No. 8: No charges filed in Medina shooting
Editor's note: This is the third in a series of stories featuring The Telegram's top 10 news stories of 2012.
BY ANGIE HAFLICH
For nearly four months, the community waited anxiously to see how the Finney County Attorney's Office would handle the case of a Garden City teen who shot and killed a former Garden City High School wrestler after he had broken into the teen's home.
And on Jan. 5, Finney County Attorney John Wheeler announced his decision: There would be no charges filed against the 17-year-old boy who shot and killed 18-year-old Braxston Medina on Sept. 6, 2011.
The decision comes in at No. 8 on The Telegram's Top 10 news stories of 2012.
"After careful review of the offense report, investigative narrative reports, forensic reports and other related evidence, this case is declined for prosecution," a press release from Wheeler read. "Weighing heavy in the consideration, and coupled with all the evidence presented, are the statutory provisions of defense of self, defense of dwelling, use of force presumptions and the immunities from prosecution or liability providing legal defenses when utilizing authorized force, all as clearly declared by the Legislature of the State of Kansas. (The forgoing statutory self-defense references are commonly described as 'Stand and Defend' or 'The Castle Doctrine')."
According to the Finney County Sheriff's Office, Medina broke into a locked entrance of a residence at about 9:30 a.m. Sept. 6 to retrieve some property from the occupant of the residence. The shooter, upon seeing Medina, fired a single round from a shotgun into Medina's chest. Medina was taken to St. Catherine Hospital, where he was pronounced dead a short time later.
The sheriff's office said that Medina and the shooter, who also was a GCHS student, had been acquaintances and that they had an altercation prior to the shooting. Authorities did not release the name of the shooter because no arrest was made.
The charge sent to the county attorney was one of second-degree murder. The decision ultimately was made by Wheeler, who said the shooting occurred under the scope of the "Stand and Defend" law. The law in question, Kansas Statute 21-3211, states that "a person is justified in the use of force against another when and to the extent it appears to such person and such person reasonably believes that such use of force is necessary to defend such person or a third person against such other's imminent use of unlawful force." The next section reads that deadly force is justified if a person reasonably believes that such force is necessary to defend themselves or another from a person's imminent use of unlawful force. The protection includes the individual, the defense of another, or an occupied residence or vehicle but excludes use of force against identified law enforcement officers executing their duties.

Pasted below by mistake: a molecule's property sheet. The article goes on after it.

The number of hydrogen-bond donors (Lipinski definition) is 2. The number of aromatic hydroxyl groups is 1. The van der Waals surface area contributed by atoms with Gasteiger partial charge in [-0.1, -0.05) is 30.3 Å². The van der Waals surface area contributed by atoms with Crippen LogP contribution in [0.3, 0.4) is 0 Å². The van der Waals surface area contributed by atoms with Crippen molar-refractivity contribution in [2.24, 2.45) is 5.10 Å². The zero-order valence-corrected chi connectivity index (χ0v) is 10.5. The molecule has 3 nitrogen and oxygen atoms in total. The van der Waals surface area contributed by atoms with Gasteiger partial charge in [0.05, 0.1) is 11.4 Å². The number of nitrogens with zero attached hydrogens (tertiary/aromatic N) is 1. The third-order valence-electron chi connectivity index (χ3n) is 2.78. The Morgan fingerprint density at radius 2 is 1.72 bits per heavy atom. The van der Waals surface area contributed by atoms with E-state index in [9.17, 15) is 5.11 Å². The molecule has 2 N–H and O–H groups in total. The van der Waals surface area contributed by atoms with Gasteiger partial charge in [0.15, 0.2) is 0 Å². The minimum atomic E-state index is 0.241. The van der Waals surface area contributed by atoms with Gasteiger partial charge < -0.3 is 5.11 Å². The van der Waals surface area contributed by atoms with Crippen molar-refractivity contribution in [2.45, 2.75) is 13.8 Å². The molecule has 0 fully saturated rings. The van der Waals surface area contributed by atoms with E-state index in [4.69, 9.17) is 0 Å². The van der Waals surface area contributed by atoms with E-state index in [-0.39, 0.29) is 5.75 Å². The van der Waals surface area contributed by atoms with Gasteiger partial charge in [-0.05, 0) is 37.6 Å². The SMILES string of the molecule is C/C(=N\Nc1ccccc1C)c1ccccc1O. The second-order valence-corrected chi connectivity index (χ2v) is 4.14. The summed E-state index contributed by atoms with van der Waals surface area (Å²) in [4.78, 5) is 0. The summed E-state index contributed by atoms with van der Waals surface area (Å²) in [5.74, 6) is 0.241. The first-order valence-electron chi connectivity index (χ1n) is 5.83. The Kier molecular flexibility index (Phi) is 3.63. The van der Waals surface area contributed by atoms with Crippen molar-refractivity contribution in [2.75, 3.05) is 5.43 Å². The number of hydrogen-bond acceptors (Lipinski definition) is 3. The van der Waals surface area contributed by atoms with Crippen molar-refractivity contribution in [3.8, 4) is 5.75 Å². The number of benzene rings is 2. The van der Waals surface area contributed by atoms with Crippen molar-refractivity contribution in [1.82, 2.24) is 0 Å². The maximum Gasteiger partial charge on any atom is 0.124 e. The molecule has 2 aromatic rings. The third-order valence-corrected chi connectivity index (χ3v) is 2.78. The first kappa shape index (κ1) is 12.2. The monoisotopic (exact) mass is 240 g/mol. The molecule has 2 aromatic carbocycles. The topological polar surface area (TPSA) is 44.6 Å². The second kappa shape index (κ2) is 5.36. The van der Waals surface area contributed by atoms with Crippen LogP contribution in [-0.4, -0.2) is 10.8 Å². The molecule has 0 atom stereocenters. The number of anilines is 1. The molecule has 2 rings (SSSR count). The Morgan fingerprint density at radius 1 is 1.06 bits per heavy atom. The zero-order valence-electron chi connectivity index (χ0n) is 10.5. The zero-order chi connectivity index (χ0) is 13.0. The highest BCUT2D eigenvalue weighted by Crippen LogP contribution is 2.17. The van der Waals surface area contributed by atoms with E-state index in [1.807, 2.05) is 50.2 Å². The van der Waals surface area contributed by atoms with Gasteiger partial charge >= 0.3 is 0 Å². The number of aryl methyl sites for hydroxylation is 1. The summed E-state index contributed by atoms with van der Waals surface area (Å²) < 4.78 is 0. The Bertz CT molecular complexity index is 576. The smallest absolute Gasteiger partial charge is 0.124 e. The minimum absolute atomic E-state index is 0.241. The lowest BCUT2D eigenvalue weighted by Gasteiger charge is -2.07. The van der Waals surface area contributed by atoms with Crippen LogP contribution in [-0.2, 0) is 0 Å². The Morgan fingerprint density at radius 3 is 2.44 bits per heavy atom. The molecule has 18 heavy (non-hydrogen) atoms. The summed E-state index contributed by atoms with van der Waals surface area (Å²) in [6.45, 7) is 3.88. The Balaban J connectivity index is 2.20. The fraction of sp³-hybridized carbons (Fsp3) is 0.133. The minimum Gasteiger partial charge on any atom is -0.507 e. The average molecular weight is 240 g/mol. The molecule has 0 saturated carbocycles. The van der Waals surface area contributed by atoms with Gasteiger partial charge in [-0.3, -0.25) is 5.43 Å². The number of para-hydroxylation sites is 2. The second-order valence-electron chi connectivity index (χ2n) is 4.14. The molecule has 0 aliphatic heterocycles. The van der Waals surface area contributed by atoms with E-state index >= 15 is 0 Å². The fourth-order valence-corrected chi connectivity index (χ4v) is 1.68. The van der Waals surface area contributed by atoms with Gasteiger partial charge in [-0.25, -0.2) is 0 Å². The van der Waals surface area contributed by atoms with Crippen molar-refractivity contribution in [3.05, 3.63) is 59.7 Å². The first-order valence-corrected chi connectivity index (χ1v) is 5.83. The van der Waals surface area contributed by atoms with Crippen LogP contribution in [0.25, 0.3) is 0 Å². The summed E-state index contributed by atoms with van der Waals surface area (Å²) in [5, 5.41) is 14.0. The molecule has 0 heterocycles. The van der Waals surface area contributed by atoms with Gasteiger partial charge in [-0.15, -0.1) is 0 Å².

In a separate interview after releasing his decision, Wheeler said there was evidence of entry into the home and that from the occupant's angle the law was quite clear.
"The right of a person to be safe in their homes under Kansas law is inviolate," Wheeler said. "The law is clear under Kansas law."
Speaking about the gravity of the decision, Wheeler said that this was a tragic event, but in line with Kansas law.
"I'm hoping that no matter what, it is understood that this is an extremely sad matter," Wheeler said. "But the law of the State of Kansas is quite clear."
Medina was a three-time state qualifier for the GCHS wrestling team and finished fourth at the Class 6A state tournament at 135 pounds for the 2010-11 season. He was a member of The Telegram's All-Area Wrestling team in 2011.